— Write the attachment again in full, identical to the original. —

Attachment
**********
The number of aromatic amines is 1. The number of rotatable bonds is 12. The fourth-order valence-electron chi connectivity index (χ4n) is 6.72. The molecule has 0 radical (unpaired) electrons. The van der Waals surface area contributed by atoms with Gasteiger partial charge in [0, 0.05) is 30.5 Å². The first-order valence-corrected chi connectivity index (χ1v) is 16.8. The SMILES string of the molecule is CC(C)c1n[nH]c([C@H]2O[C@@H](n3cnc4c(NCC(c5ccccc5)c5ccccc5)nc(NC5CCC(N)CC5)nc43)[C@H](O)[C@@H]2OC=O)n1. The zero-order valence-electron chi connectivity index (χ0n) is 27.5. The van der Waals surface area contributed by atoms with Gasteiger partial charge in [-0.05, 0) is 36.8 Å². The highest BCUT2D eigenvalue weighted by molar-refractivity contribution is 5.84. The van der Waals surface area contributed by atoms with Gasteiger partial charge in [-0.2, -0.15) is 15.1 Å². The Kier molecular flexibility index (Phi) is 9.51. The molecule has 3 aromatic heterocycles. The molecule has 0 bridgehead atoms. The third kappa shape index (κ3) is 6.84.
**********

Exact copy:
The number of aromatic amines is 1. The number of rotatable bonds is 12. The fourth-order valence-electron chi connectivity index (χ4n) is 6.72. The molecule has 0 radical (unpaired) electrons. The van der Waals surface area contributed by atoms with Gasteiger partial charge in [0, 0.05) is 30.5 Å². The first-order valence-corrected chi connectivity index (χ1v) is 16.8. The SMILES string of the molecule is CC(C)c1n[nH]c([C@H]2O[C@@H](n3cnc4c(NCC(c5ccccc5)c5ccccc5)nc(NC5CCC(N)CC5)nc43)[C@H](O)[C@@H]2OC=O)n1. The zero-order valence-electron chi connectivity index (χ0n) is 27.5. The van der Waals surface area contributed by atoms with Gasteiger partial charge in [-0.05, 0) is 36.8 Å². The highest BCUT2D eigenvalue weighted by molar-refractivity contribution is 5.84. The van der Waals surface area contributed by atoms with Gasteiger partial charge in [-0.2, -0.15) is 15.1 Å². The Kier molecular flexibility index (Phi) is 9.51. The molecule has 3 aromatic heterocycles. The molecule has 0 bridgehead atoms. The third kappa shape index (κ3) is 6.84.